Challenge to Northern Ireland same-sex marriage ban dismissed as ban ‘does not violate the rights of LGBT couples in the region’.

Same-sex marriage is now legal in the Irish Republic, England, Scotland and Wales however same-sex couples are still banned from marrying in Northern Ireland.

Two legal challenges to the same-sex marriage ban in Northern Ireland have been dismissed by Mr Justice O’Hara in the High Court. O’Hara J said that the ban did not violate the rights of LGBT couples in the region and that it was for the Stormont Assembly to decide on issues of social policy. In delivering his judgment O’Hara J stated:

‘It is not at all difficult to understand how gay men and lesbians who have suffered discrimination, rejection and exclusion feel so strongly about the maintenance in Northern Ireland of the barrier to same-sex marriage’

‘The judgment which I have to reach is not based on social policy but on the law’.

The ruling applied to two cases, the first case was brought by the first female couple and first male couples to have their civil partnership recognised in Northern Ireland. The second case (known as Petition X) involved two men who were married in London in 2014 and were trying to get their union recognised in Northern Ireland as when they moved to Northern Ireland their marriage was changed to a civil partnership in law.

Earlier this month the Irish Prime Minister visited a gay rights event in Belfast and said the legalisation of same-sex marriage in Northern Ireland was just a matter of time.

Categories: Gay Marriage, Lund Bennett, Same-Sex Marriage

When Taking Children on Holiday Can Be Viewed As Abduction

For most people, taking the children abroad on holiday is something to look forward to both for children and their parents and many fond memories will be gained from the quality time everyone spends together. Unfortunately, things are not quite so straightforward in case where there is confusion over parental responsibility or when the correct permission hasn’t been sought by those who don’t have responsibility.  

If you do take a child under the age of 16 away for a holiday and you don’t have permission from the person with parental responsibility, the you can run the risk of being charged with child abduction which is a criminal offence the definition of which is found in the Child Abduction Act 1984. 

Parental Responsibility 

According to the law in England and Wales, the mother of the child will automatically have parental responsibility for her child and this will be shared by parents if the child is born when they are married.  

In cases where the mother and father were not married when the child was born, the parental responsibility belongs only to the mother and the father must enter into a parental responsibility agreement which must be ordered by the court. There may also be cases where the father can become a guardian or adopt a child.  

If you are travelling abroad with a child under 16 and don’t have parental responsibility, you must request permission in writing from the person who has that responsibility.   

It is possible to make an application to the court under the Children Act 1989 for permission to take a child on holiday however you will need to prove to the court that you are taking the child on holiday rather than taking them away indefinitely. This can take time so should be prepared well in advance.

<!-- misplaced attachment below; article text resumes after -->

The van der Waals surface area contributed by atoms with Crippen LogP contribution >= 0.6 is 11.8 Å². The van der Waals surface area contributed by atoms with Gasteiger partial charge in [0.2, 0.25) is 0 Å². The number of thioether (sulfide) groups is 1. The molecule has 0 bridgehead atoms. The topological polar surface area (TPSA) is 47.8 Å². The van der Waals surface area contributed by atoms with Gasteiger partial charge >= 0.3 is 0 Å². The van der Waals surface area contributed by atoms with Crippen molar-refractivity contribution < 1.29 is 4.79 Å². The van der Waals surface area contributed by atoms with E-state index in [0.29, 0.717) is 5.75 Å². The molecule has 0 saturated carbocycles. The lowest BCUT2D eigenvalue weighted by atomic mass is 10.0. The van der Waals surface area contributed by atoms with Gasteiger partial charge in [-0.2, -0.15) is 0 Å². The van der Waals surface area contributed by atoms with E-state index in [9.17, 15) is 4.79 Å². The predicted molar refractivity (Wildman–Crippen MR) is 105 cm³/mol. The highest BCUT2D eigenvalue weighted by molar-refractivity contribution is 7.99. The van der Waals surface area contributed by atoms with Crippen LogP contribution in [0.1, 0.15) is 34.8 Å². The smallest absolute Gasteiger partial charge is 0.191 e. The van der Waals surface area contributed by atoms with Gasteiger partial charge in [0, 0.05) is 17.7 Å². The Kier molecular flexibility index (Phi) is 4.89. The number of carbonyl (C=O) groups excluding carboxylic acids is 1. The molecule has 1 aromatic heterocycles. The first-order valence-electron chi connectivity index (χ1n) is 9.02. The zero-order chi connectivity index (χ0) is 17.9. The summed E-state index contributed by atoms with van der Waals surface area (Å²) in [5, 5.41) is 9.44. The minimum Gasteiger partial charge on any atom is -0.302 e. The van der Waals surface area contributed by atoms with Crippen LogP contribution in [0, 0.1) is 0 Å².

Channels of communication must remain open between the person taking the child on holiday and the mother or father to ensure there is no confusion and potential legal issues to deal with.

Categories: Abduction, Child Law, Lund Bennett

What Is Unreasonable Behaviour?

‘Unreasonable behaviour’ is one of the most common reasons used for divorce in the UK but this doesn’t mean that it is considered an acceptable reason in all cases.  

The law in England and Wales doesn’t currently have a ‘no fault divorce’ system which means divorces can only happen for one of the following reasons:  

  • Adultery  
  • Unreasonable behaviour  
  • 2 years’ of separation with consent  
  • 5 years’ separation  
  • Desertion   

Of the five methods mentioned above, ‘unreasonable behaviour’ is the least clear cut but in most cases offers a faster and easier route out of a marriage.  

You don’t need the consent of your spouse to when using unreasonable behaviour as a reason for divorce and there are no long waits for a petition to be issued.     

The only difficulty lies in proving unreasonable behaviour. Unreasonable behaviour can either be violence towards a partner or mental abuse. In either case it must be stated what the nature of the abuse was and the effect of it on the petitioner.  

Sometimes what the petitioner considers to be unreasonable behaviour is viewed as not unreasonable enough to be used as a reason for divorce. This can effectively trap a person in a marriage for several more years before a divorce can take place.  

It is important therefore to seek advice early in the process to ensure that a divorce being sought on the basis of unreasonable behaviour is seen as such by the court rather than an attempt to find an easy way out of a marriage.

Categories: Lund Bennett

Supreme Court allows wife’s appeal in Birch v Birch – Court may hear wife’s application to be released from undertaking to sell former matrimonial home.

Background

In Birch v Birch [2017] UKSC 53, the Supreme Court (by a majority of 4:1) has granted the wife’s appeal and remitted for urgent hearing her application to be released from an undertaking in recitals to a consent order made on 28th July 2010. In this recital the wife undertook that if the husband had not been released from the mortgage covenants by 30th September 2012, the wife would secure his release by placing the former matrimonial home on the market for sale.